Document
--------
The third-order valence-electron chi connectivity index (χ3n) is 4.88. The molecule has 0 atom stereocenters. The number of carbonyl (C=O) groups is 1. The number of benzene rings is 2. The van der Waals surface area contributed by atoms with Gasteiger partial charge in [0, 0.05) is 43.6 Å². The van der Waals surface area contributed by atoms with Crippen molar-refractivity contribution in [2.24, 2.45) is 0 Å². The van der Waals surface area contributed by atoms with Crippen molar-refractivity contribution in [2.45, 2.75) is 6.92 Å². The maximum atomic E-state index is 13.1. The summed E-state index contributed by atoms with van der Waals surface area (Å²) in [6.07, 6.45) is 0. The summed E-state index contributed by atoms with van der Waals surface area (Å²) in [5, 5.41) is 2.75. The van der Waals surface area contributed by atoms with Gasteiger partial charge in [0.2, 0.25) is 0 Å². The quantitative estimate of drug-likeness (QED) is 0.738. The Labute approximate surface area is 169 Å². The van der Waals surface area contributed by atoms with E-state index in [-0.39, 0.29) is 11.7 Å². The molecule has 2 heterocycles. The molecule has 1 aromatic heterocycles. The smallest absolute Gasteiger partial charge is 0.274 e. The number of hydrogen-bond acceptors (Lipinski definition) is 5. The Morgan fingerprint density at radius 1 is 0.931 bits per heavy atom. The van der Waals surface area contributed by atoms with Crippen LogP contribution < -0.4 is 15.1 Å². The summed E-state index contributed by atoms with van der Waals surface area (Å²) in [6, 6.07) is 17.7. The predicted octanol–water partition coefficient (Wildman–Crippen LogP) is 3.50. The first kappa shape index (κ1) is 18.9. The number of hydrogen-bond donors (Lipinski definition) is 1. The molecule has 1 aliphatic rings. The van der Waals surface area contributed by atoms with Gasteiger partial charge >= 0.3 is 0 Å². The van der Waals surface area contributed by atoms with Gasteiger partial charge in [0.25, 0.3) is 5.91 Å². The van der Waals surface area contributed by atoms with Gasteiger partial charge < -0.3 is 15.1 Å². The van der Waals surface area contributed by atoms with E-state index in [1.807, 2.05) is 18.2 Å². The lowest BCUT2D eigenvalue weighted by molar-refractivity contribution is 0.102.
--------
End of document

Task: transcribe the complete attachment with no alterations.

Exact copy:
The third-order valence-electron chi connectivity index (χ3n) is 4.88. The molecule has 0 atom stereocenters. The number of carbonyl (C=O) groups is 1. The number of benzene rings is 2. The van der Waals surface area contributed by atoms with Gasteiger partial charge in [0, 0.05) is 43.6 Å². The van der Waals surface area contributed by atoms with Crippen molar-refractivity contribution in [2.24, 2.45) is 0 Å². The van der Waals surface area contributed by atoms with Crippen molar-refractivity contribution in [2.45, 2.75) is 6.92 Å². The maximum atomic E-state index is 13.1. The summed E-state index contributed by atoms with van der Waals surface area (Å²) in [6.07, 6.45) is 0. The summed E-state index contributed by atoms with van der Waals surface area (Å²) in [5, 5.41) is 2.75. The van der Waals surface area contributed by atoms with Gasteiger partial charge in [0.2, 0.25) is 0 Å². The quantitative estimate of drug-likeness (QED) is 0.738. The Labute approximate surface area is 169 Å². The van der Waals surface area contributed by atoms with E-state index in [-0.39, 0.29) is 11.7 Å². The molecule has 2 heterocycles. The molecule has 1 aromatic heterocycles. The smallest absolute Gasteiger partial charge is 0.274 e. The number of hydrogen-bond acceptors (Lipinski definition) is 5. The Morgan fingerprint density at radius 1 is 0.931 bits per heavy atom. The van der Waals surface area contributed by atoms with Crippen LogP contribution < -0.4 is 15.1 Å². The summed E-state index contributed by atoms with van der Waals surface area (Å²) in [6, 6.07) is 17.7. The predicted octanol–water partition coefficient (Wildman–Crippen LogP) is 3.50. The first kappa shape index (κ1) is 18.9. The number of hydrogen-bond donors (Lipinski definition) is 1. The molecule has 1 aliphatic rings. The van der Waals surface area contributed by atoms with Gasteiger partial charge >= 0.3 is 0 Å². The van der Waals surface area contributed by atoms with Gasteiger partial charge in [0.25, 0.3) is 5.91 Å². The van der Waals surface area contributed by atoms with Gasteiger partial charge < -0.3 is 15.1 Å². The van der Waals surface area contributed by atoms with E-state index in [1.807, 2.05) is 18.2 Å². The lowest BCUT2D eigenvalue weighted by molar-refractivity contribution is 0.102.